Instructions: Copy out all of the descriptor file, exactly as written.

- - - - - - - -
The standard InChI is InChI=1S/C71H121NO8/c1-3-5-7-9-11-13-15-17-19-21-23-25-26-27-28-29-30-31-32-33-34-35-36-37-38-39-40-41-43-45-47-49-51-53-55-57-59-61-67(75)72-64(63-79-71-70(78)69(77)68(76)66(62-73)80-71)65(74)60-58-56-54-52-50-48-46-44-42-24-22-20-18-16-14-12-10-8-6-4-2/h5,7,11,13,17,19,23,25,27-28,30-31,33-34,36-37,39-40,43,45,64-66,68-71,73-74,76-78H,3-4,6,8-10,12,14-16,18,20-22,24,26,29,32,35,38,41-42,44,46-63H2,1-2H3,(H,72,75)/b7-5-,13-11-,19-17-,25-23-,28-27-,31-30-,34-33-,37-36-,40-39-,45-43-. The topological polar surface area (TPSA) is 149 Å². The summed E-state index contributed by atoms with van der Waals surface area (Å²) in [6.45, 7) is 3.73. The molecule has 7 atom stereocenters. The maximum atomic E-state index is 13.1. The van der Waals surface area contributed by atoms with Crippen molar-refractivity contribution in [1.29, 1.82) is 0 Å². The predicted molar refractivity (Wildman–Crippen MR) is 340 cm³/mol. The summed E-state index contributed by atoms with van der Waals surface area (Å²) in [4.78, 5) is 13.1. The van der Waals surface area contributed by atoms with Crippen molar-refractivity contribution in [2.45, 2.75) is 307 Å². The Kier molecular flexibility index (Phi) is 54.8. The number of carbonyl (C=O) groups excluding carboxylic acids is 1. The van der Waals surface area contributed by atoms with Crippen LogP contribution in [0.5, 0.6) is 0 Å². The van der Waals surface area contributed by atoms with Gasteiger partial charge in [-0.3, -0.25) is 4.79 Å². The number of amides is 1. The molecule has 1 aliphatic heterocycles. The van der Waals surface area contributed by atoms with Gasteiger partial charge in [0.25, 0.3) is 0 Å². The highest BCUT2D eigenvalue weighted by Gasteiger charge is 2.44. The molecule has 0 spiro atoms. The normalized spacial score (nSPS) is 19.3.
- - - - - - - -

The standard InChI is InChI=1S/C71H121NO8/c1-3-5-7-9-11-13-15-17-19-21-23-25-26-27-28-29-30-31-32-33-34-35-36-37-38-39-40-41-43-45-47-49-51-53-55-57-59-61-67(75)72-64(63-79-71-70(78)69(77)68(76)66(62-73)80-71)65(74)60-58-56-54-52-50-48-46-44-42-24-22-20-18-16-14-12-10-8-6-4-2/h5,7,11,13,17,19,23,25,27-28,30-31,33-34,36-37,39-40,43,45,64-66,68-71,73-74,76-78H,3-4,6,8-10,12,14-16,18,20-22,24,26,29,32,35,38,41-42,44,46-63H2,1-2H3,(H,72,75)/b7-5-,13-11-,19-17-,25-23-,28-27-,31-30-,34-33-,37-36-,40-39-,45-43-. The topological polar surface area (TPSA) is 149 Å². The summed E-state index contributed by atoms with van der Waals surface area (Å²) in [6.45, 7) is 3.73. The molecule has 7 atom stereocenters. The maximum atomic E-state index is 13.1. The van der Waals surface area contributed by atoms with Crippen molar-refractivity contribution in [1.29, 1.82) is 0 Å². The predicted molar refractivity (Wildman–Crippen MR) is 340 cm³/mol. The summed E-state index contributed by atoms with van der Waals surface area (Å²) in [4.78, 5) is 13.1. The van der Waals surface area contributed by atoms with Crippen molar-refractivity contribution in [2.45, 2.75) is 307 Å². The Kier molecular flexibility index (Phi) is 54.8. The number of carbonyl (C=O) groups excluding carboxylic acids is 1. The van der Waals surface area contributed by atoms with Crippen LogP contribution in [0.5, 0.6) is 0 Å². The van der Waals surface area contributed by atoms with Gasteiger partial charge in [-0.3, -0.25) is 4.79 Å². The number of amides is 1. The molecule has 1 aliphatic heterocycles. The van der Waals surface area contributed by atoms with Gasteiger partial charge in [0.25, 0.3) is 0 Å². The highest BCUT2D eigenvalue weighted by Gasteiger charge is 2.44. The molecule has 0 spiro atoms. The normalized spacial score (nSPS) is 19.3.